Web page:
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‘The Marvelous Mrs. Maisel’: Why Amy Sherman-Palladino’s Series is the Solution Hollywood Needs

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With a new scandal breaking daily, “The Marvelous Mrs. Maisel” shines a light in the dark corners of Hollywood’s inequality and abuse. Read how the show is breaking the mold.
Photo by Amazon Prime Video


In the current Hollywood climate, Amy Sherman-Palladino’s “The Marvelous Mrs. Maisel” is just what we need.

The funniest comedy—the kind that gets the belly laughs and makes your face hurt from smiling while you wipe away the tears—taps into something real, something raw and something relatable. Most often, it also has its roots in tragedy. Ask any stand-up comedian and they’ll have at least one story, if not many, about how the difficult moments of their lives later became the seeds for their most successful jokes.

Such is the case for the titular comedian at the center of creator Amy Sherman-Palladino’s new Amazon series, “The Marvelous Mrs. Maisel,” whose most vulnerable moment becomes the launching pad for a revolutionary career in comedy.

Miriam “Midge” Maisel’s seemingly perfect, luxurious Upper West Side life as a housewife and mother comes crashing down when her husband, a businessman and aspiring stand-up comedian, leaves her for his young secretary. Blindsided and unsure how to move forward, the sharp-witted Midge haphazardly takes to the stage where she discovers her talent as an earnest and boundary-pushing comedian.

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In an interview with The Hollywood Reporter, showrunner Sherman-Palladino, best known as the creator of “Gilmore Girls,” spoke about wanting to create a strong but ultimately “joyful” character.

“When Midge gets knocked down, she gets right back up again. She’s like the cop from “Terminator 2.” She is just going to morph back into someone who is going to take control of the room. That was the intention, and I think there’s not a lot of that out there, especially in roles for women.”

LightWorkers ‘The Marvelous Mrs. Maisel’: Why Amy Sherman-Palladino's Series is the Solution Hollywood Needs.

Photo by Amazon Prime Video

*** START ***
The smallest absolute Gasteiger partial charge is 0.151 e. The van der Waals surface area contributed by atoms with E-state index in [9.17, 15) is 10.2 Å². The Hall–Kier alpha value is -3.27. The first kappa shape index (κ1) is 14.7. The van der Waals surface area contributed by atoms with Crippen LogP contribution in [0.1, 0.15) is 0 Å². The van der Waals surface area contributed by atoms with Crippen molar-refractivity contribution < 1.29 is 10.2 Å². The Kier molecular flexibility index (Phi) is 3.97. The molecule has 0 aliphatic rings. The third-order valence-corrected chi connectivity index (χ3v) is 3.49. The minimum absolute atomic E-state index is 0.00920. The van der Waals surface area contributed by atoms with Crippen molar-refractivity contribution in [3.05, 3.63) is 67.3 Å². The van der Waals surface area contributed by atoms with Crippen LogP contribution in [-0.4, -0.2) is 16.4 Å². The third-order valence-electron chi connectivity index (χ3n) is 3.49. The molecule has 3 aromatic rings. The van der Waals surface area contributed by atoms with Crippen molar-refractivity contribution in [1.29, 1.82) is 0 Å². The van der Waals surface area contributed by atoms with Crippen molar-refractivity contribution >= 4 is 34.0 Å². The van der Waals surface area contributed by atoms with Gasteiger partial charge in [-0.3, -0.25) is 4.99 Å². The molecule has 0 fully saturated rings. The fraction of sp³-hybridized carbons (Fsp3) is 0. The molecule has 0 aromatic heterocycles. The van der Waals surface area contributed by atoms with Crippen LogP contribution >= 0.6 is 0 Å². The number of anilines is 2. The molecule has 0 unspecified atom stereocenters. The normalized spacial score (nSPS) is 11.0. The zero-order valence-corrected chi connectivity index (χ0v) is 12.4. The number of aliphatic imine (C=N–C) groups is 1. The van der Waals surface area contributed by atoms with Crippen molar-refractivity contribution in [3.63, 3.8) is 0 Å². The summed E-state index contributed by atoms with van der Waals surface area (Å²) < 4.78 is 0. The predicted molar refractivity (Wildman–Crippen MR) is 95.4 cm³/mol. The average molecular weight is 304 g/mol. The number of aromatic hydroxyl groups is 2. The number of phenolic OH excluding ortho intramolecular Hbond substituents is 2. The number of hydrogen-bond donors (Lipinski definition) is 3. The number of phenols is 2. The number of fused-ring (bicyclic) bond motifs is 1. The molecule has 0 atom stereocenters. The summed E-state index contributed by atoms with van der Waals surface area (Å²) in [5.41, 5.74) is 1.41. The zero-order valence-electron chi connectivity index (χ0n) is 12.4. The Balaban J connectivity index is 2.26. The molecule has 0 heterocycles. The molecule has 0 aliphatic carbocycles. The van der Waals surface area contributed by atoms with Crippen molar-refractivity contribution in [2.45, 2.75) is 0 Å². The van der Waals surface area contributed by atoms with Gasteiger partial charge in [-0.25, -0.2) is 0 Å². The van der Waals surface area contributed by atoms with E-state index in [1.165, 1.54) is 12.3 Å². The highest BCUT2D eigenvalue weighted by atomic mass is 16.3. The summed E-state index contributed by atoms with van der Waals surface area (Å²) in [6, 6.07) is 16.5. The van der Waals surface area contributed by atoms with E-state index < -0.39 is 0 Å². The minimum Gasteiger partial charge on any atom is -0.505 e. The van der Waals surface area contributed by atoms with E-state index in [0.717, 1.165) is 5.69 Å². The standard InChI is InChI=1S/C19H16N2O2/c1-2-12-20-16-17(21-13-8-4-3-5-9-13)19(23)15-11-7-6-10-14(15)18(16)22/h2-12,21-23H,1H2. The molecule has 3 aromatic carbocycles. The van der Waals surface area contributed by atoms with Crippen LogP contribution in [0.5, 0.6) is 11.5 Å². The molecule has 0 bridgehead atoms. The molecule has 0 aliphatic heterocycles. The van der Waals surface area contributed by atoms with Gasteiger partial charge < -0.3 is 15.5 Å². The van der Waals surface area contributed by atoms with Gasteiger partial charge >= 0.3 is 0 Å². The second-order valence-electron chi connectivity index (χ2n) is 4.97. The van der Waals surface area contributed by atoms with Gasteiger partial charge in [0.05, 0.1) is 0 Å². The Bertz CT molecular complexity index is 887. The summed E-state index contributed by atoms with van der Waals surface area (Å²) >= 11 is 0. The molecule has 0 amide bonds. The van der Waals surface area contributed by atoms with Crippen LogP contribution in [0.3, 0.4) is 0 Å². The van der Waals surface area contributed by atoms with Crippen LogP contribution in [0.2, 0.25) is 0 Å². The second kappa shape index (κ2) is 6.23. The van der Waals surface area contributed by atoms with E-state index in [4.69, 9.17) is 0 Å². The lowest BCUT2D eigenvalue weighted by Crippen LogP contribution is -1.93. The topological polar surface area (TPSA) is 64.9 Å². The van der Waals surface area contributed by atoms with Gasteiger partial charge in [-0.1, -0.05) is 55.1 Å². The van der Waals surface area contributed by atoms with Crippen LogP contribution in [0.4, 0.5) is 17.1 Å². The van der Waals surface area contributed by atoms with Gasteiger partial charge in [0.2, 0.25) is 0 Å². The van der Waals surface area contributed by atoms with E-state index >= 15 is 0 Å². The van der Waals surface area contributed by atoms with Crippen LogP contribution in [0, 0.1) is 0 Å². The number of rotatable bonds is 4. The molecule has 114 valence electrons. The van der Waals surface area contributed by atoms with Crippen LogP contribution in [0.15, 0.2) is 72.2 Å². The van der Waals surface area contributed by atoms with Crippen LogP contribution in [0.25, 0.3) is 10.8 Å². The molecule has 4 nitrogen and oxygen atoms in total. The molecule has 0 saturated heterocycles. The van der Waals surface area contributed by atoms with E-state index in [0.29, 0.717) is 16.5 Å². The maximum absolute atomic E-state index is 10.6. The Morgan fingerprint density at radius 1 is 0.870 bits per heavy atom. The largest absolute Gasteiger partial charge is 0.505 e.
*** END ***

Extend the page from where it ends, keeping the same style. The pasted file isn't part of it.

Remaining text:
There’s something palpably transparent and cathartic about stand-up comedy. When it’s bad, the whole atmosphere in the room changes—but when it works, the audience is connected by a joyous vibrancy that fills the space up. While there is a particularly cringe-worthy “bombing” scene in the first season, failure is part of the stand-up process.

What makes Midge an especially inspiring role model is her courage and determination to keep working toward her dreams, even in the face of humiliation and public scrutiny. There is no shortcut to success on this show.

But Midge isn’t one to give up easily, despite the many setbacks she faces throughout her story. She stays true to herself and her beliefs which manifest in a comedy act that focuses heavily on the double standards faced by women. She says out loud the things many women were thinking, but few had the bravery to speak into a microphone. Though the setting is New York, 1958, and while women have come a long way since then, her struggles still resonate with current women’s issues, especially in the wake of the overwhelming number of recently exposed sexual assault allegations coming out of the entertainment industry and political arena.


“Season 1 of “The Marvelous Mrs. Maisel” is available for streaming through Amazon.com and intended for mature audiences.

“Part of the reason Mrs. Maisel doesn’t feel like a precious little vintage show is because these are still things women struggle with today,” Sherman-Palladino commented. “Different levels, different variations. But the need to be noticed and heard and have a platform to express is something that, unfortunately, is still a fight, so it does tap into that.”

Rachel Brosnahan—who stars as the talented and determined Midge—acknowledges the influential strength of the character she plays. “This is one of the most, if not the most, unabashedly confident female characters that I have read, and certainly that I have ever played,” Brosnahan told The Hollywood Reporter. “That felt important to me and feels radical in a way that it shouldn’t anymore.” Brosnahan has since earned a Golden Globe nomination for her performance as Midge.

“Part of the reason Mrs. Maisel doesn’t feel like a precious little vintage show is because these are still things women struggle with today.”

And it isn’t exclusively through the fictional characters and storyline that a precedent is being set for the equitable treatment of women in entertainment. It’s also in the morale of the cast and crew who worked on “The Marvelous Mrs. Maisel” and whose positive production experience has been empowering; in contrast to the “casting-couch” culture that we’re learning is still very pervasive in many corners of Hollywood.

“We are on a show that is a part of the solution to this giant problem that we have in Hollywood,” Brosnahan continued.

LightWorkers ‘The Marvelous Mrs. Maisel’: Why Amy Sherman-Palladino's Series is the Solution Hollywood Needs.

Photo by Amazon Prime Video

“This is a show that is created, written, produced, directed by an extraordinary woman and an extraordinary man [Daniel Palladino] who loves extraordinary women, about an extraordinary woman at a time when that wasn’t expected or encouraged.”

“I have loved being a part of every single minute of this, and I hope that more shows like this are available. We need more diversity all around—women, people of color—in positions of power and influence. It’s long overdue. I hope that we can continue to hold each other accountable to that.”

“Season 1 of “The Marvelous Mrs. Maisel” is available for streaming through amazon.com and intended for mature audiences.

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